Education opens doors to new possibilities, especially for women. It’s not just about learning to read and write, but gaining the confidence to make choices that can change their lives for the better. It’s a step towards equality, offering the opportunity to succeed in whatever they choose to do. 

Through lifelong learning, women become stronger and more capable of providing for themselves and their families. It doesn’t stop at any age and it encourages curiosity. It continuously provides new skills, new interests, and opportunities at every stage of life, including the potential for online healthcare courses that can be pivotal in underserved communities.

The Current Landscape of Women’s Education

Education is a fundamental human right that should be accessible to everyone, regardless of gender, according to UNESCO. Despite this, women and girls worldwide have been denied this right resulting in a significant gap between men and women.

In many countries, particularly those with high levels of poverty, the notion of educating women has not been prioritised and is often disregarded as unnecessary.

While there has been progress, with more girls attending school than ever before, the reality remains stark in developing countries. Here, girls are deliberately kept out of school, and even when they can attend, they face substantial obstacles in pursuing further education.

Discrimination remains a significant barrier, preventing women from both entering and completing higher levels of education. This ongoing issue not only hampers the empowerment of women but also prevents societal growth and development.

Why Education is Key to Women’s Empowerment

Education is fundamentally linked to women’s empowerment for several reasons:

Combating Poverty

Education is vital in breaking the cycle of poverty. Educated women are more likely to secure employment and are less likely to be forced into dangerous work such as the illegal sex trade. With employment comes financial stability and educated mothers can better provide for their families.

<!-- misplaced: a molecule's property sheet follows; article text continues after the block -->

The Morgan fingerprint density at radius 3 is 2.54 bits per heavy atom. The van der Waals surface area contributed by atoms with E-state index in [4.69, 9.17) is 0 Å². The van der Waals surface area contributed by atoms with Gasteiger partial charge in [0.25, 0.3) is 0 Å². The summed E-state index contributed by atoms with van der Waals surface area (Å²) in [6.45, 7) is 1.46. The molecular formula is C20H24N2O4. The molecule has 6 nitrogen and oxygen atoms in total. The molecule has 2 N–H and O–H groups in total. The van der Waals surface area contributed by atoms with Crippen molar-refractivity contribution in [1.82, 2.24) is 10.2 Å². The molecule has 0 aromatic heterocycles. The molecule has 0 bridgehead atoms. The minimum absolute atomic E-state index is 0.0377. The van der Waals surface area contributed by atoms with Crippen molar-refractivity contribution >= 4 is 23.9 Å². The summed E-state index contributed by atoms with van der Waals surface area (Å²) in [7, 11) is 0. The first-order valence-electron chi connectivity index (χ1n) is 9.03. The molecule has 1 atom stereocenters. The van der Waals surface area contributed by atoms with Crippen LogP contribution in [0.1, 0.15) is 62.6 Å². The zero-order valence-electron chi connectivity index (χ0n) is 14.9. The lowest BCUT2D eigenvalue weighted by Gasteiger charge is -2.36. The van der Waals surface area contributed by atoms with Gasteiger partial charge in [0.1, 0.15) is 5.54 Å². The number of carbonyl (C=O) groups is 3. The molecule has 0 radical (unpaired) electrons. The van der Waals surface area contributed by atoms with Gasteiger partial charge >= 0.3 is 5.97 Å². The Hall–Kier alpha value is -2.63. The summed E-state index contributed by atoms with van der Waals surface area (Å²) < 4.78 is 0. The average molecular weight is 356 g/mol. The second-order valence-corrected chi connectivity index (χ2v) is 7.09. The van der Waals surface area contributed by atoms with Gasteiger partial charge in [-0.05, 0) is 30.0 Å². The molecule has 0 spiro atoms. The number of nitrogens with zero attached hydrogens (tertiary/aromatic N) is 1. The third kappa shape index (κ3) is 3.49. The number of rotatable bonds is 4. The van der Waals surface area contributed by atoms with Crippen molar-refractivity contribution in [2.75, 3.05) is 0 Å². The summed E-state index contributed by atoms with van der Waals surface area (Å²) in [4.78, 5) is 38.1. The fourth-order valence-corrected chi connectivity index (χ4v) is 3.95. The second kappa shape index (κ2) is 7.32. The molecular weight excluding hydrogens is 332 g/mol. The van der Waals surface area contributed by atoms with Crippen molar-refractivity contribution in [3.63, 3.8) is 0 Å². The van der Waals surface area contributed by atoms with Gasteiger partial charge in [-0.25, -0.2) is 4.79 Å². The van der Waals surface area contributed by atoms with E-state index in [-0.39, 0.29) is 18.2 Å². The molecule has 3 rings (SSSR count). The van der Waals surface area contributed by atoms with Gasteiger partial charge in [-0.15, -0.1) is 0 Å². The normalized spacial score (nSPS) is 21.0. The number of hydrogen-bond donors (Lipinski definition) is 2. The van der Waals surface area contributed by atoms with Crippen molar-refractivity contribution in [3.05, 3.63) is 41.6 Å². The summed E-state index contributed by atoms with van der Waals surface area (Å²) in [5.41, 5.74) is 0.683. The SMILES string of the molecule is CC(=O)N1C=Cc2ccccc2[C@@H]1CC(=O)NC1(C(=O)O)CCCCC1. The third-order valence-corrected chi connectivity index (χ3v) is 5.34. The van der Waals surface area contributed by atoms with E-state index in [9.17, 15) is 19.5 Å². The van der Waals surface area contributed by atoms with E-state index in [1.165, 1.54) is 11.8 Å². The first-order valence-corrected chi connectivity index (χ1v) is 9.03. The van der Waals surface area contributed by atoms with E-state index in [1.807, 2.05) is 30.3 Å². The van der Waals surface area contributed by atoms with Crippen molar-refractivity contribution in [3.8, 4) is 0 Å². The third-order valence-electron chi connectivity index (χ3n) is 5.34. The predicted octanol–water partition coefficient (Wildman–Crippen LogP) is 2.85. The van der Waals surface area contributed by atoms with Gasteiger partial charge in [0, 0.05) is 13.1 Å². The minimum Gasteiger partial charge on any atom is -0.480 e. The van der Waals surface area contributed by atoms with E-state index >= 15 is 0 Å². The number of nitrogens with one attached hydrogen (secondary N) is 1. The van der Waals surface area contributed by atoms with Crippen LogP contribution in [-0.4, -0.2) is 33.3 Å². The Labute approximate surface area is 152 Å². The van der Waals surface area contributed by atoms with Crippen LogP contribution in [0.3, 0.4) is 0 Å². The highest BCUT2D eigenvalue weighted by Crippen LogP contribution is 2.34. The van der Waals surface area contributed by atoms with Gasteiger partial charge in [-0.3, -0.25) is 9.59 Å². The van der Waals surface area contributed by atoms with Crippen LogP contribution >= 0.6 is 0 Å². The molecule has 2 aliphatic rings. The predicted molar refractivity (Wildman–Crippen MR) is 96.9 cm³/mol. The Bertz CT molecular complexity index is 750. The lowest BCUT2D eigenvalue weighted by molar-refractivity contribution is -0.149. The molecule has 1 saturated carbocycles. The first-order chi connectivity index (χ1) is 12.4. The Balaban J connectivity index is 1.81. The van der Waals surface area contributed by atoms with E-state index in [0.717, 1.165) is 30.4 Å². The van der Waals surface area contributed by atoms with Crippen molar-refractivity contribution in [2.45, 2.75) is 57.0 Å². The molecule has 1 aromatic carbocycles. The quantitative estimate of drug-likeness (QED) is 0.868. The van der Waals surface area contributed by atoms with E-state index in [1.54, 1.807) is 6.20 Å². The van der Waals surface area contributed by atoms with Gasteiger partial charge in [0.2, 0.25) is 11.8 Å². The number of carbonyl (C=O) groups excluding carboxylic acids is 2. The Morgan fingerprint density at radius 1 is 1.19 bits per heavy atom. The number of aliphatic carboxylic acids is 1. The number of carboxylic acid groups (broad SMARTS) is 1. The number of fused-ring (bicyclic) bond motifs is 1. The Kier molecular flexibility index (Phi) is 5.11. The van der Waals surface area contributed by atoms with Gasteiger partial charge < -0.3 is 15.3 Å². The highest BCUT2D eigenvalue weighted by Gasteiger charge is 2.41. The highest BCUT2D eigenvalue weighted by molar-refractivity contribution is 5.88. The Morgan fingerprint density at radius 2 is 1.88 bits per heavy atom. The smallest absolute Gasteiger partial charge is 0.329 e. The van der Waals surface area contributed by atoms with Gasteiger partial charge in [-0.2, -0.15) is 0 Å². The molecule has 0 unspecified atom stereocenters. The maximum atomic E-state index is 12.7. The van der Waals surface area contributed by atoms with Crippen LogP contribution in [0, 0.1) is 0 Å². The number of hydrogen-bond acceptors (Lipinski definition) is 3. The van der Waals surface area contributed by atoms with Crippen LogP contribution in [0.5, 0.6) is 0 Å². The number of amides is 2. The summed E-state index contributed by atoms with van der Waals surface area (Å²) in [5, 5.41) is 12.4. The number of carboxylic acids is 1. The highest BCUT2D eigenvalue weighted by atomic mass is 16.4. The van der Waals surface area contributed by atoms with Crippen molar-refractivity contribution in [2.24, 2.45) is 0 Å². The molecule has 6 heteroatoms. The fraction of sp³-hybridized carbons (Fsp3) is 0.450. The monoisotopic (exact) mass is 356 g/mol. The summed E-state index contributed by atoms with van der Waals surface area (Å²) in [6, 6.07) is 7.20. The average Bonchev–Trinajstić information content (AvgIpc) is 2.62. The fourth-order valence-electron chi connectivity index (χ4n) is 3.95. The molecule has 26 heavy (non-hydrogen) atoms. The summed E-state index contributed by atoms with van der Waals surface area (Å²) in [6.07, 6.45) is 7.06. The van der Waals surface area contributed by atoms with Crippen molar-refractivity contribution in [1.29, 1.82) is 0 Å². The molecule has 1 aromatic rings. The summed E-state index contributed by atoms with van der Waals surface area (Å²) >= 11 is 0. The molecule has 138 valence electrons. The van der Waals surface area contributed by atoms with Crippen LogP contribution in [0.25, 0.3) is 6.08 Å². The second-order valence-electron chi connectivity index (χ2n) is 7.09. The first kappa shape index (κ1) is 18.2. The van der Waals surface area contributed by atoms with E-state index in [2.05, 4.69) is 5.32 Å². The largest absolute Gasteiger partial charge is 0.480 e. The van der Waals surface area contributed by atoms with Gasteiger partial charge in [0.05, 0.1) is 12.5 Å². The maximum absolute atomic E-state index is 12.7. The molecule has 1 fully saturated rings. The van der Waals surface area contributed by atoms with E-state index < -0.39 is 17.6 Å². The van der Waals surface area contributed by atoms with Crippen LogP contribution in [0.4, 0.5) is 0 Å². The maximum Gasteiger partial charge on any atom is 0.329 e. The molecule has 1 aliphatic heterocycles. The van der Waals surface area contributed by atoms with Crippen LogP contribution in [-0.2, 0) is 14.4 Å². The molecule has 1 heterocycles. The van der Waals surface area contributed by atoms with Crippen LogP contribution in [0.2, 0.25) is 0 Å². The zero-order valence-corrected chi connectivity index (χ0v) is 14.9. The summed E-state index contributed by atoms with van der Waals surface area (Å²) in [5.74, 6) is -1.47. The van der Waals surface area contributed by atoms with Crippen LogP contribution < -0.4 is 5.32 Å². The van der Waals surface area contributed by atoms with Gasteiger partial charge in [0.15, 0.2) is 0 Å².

Learning about Family Planning

Knowledge about contraception and family planning gained through education can prevent early and forced marriages. Uneducated women are three times more likely to marry before the age of 18 which prevents their personal growth and increases their exposure to marital violence.

Preventing Malnutrition and Disease

Education plays a pivotal role in combating disease and malnutrition – which is the cause of nearly half of all deaths in children under five in developing countries. When girls receive secondary education, they are better equipped to make informed decisions on their health.

Increasing Earning Potential

Just one year in primary school can increase a woman’s earning potential by up to 20%, while secondary education can significantly enhance her capacity to earn and expand her employment choices. This financial independence is key to enabling women to support themselves and their families.

Driving Economic Education Development

Since women make up more than half the population in many countries, their active participation in the workforce is essential for societal progress. Educating women equips them with the skills and knowledge necessary to contribute to the economic development of their communities.

Enabling Political Participation

Women’s perspectives are crucial in politics, and the inclusion of women ensures that policies address the needs of the entire population, not just men. Education fosters women’s political involvement and is crucial for those aiming to advance as leaders and entrepreneurs.

Overcoming Barriers to Women’s Lifelong Learning

As the world rapidly evolves, it has become essential for everyone to keep up with these ever-increasing changes. Education systems are also changing and there are more and more opportunities for learning outside of traditional schools.

Although educational resources are more accessible now from young to old age, the availability of lifelong learning is still scarce in many developing countries, particularly for girls and women.

Considering that two-thirds of educationally deprived young people are girls, it’s clear that they should be the focus of our efforts. The empowerment of women through education has now been recognised as one of the most powerful forces for development in low-income countries, yielding benefits that stretch across the entire community. 

The international community must continue to prioritise and facilitate access to education for girls worldwide. Ensuring that women can follow lifelong learning is not just about promoting gender equality; without access to education, there can be no empowerment for women.